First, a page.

Highlights of AACR 2024: Where the Laboratory Meets the Patient

Upal Basu Roy, PhD, MPH
Title of article with research-related photos

Read time: 7 minutes

It’s spring! The daffodils bloom, the days become longer, and I attend the annual meeting of the American Association for Cancer Research (AACR). For those of you who are new to this meeting, it is the largest gathering of laboratory scientists and clinicians in the world—coming together to discuss how to take science from the bench (laboratory) to patients and communities. This year’s meeting was held in sunny San Diego and brought together more than 23,000 attendees. Below I summarize key meeting highlights that are of interest to the lung cancer community. 

Lung Cancer in People Without Tobacco Exposure

Also referred to as lung cancer in never-smokers (LCINS). This year, an entire session was focused on this topic, which goes to show that the topic is top-of-mind for scientists and doctors alike. Women without tobacco exposure are twice as likely to develop lung cancer as compared to men without tobacco exposure. Most LCINS tend to be adenocarcinomas—a type of non-small cell lung cancer (NSCLC).

Data presented at the meeting discussed how LCINS in those of Asian ancestry and those of European/Caucasian ancestry tend to be different. Tumors from people of European/Caucasian ancestry tend to have more KRAS mutations, whereas mutations in the EGFR and the TP53 genes seem to be more common in tumors from patients of Asian ancestry. These findings are important because they help guide treatment decisions.

In addition, an analysis of lung cancer risk factors in 10 highly populated countries showed that air pollution is a major risk factor for LCINS in China, India, Pakistan, and Nigeria. The researchers noted that policy-level changes are required in these countries to help address this increasing risk factor of lung cancer.   

The discussions about whether lung cancer screening should be offered to individuals without tobacco exposure are still ongoing. Some studies show the benefit of screening in certain specific populations like Asian women without tobacco exposure.  

Small Cell Lung Cancer

We are rethinking our understanding of small cell lung cancer (SCLC). Traditionally, SCLC was considered a tumor that was only caused by tobacco exposure. More recent research indicates that there are three types of SCLC: classical SCLC (associated with tobacco exposure and seen in older adults), atypical SCLC (seen in younger people without tobacco exposure), and a third category—histologically transformed SCLC. As the name indicates, this type of SCLC develops when adenocarcinoma cells with a targetable biomarker “transform” into SCLC after treatment with targeted therapies. Why does this matter? Each of these types of SCLC has distinct molecular profiles that help doctors decide what treatment to select.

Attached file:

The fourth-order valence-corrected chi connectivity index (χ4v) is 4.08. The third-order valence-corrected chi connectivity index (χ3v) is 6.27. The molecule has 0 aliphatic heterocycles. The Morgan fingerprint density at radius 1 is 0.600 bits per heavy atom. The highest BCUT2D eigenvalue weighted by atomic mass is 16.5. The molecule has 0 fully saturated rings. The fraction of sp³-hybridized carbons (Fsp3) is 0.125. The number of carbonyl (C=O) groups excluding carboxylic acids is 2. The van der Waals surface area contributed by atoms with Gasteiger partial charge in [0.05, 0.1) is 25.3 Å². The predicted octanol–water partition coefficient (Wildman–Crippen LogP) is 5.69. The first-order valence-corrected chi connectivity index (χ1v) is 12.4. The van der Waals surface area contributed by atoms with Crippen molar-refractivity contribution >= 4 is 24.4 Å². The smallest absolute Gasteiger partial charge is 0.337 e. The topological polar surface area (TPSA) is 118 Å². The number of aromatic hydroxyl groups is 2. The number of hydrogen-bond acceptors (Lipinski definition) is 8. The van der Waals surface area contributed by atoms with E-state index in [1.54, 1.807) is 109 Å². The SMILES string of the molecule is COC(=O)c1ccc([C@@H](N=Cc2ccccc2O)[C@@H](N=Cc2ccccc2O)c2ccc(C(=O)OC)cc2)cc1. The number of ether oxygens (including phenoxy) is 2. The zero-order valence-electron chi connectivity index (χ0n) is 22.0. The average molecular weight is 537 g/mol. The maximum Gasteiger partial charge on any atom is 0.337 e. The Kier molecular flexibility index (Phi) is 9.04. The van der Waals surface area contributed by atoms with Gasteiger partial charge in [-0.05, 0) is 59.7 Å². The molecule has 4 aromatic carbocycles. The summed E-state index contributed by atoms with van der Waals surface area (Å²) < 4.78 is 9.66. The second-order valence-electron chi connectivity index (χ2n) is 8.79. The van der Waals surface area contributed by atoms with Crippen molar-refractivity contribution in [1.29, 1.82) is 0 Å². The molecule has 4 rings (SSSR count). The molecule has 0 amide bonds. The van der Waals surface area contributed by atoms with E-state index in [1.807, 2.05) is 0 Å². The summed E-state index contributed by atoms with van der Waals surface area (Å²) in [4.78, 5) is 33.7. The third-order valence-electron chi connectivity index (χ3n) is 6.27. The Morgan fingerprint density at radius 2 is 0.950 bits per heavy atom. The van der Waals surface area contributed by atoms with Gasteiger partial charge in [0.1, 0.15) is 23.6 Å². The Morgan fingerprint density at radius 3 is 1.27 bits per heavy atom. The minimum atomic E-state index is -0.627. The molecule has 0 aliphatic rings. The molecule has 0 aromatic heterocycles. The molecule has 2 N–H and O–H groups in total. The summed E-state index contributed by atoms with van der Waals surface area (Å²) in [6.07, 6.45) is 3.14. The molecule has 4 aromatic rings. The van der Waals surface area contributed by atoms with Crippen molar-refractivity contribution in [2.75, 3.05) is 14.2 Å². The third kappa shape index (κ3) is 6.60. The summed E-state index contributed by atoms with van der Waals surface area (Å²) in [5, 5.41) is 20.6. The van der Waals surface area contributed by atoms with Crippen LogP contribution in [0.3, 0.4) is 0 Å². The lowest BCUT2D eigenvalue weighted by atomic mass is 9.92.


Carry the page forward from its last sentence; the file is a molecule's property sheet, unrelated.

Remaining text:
Speaking of treatment, immunotherapy (in combination with chemotherapy) is the mainstay of treatment for newly diagnosed extensive-stage SCLC. If the immunotherapy-chemotherapy combination stops working, a new drug, lurbinectedin, is sometimes prescribed. Recent data shows that lurbinectedin can make immunotherapy more effective in SCLC cells. This is very exciting because this finding has the potential to increase the effectiveness of immunotherapy in SCLC.  

EGFR+ Non-Small Cell Lung Cancer

Mutations in the EGFR gene in lung cancer were first documented in 2004. While we have come a long way with treatment options for newly diagnosed EGFR+ NSCLC, patients are at risk of recurrence because the cancer cells can become resistant to treatment. This makes improved treatment options a clear need for the EGFR community.

A new brain-penetrating drug called BDTX-1535 seems to work well in EGFR+ NSCLC that has become resistant to osimertinib (the preferred drug for newly diagnosed EGFR+ NSCLC). BDTX-1535 may be effective on mutations like C797S and other “non-classical” EGFR mutations that help cells escape the effects of osimertinib. A phase 1 clinical trial is ongoing.  

A new treatment combination (osimertinib + chemotherapy in the FLAURA2 trial) was recently approved as a first-line treatment option for EGFR+ NSCLC. Now, a blood test looking at EGFR mutations in circulating tumor DNA (ctDNA) can predict whether a patient will benefit from this treatment combination. Those who have a high level of ctDNA in their blood may get more benefit from this combination. This is great news because now we may have a way to determine if a patient needs osimertinib alone or the osimertinib-chemotherapy combination.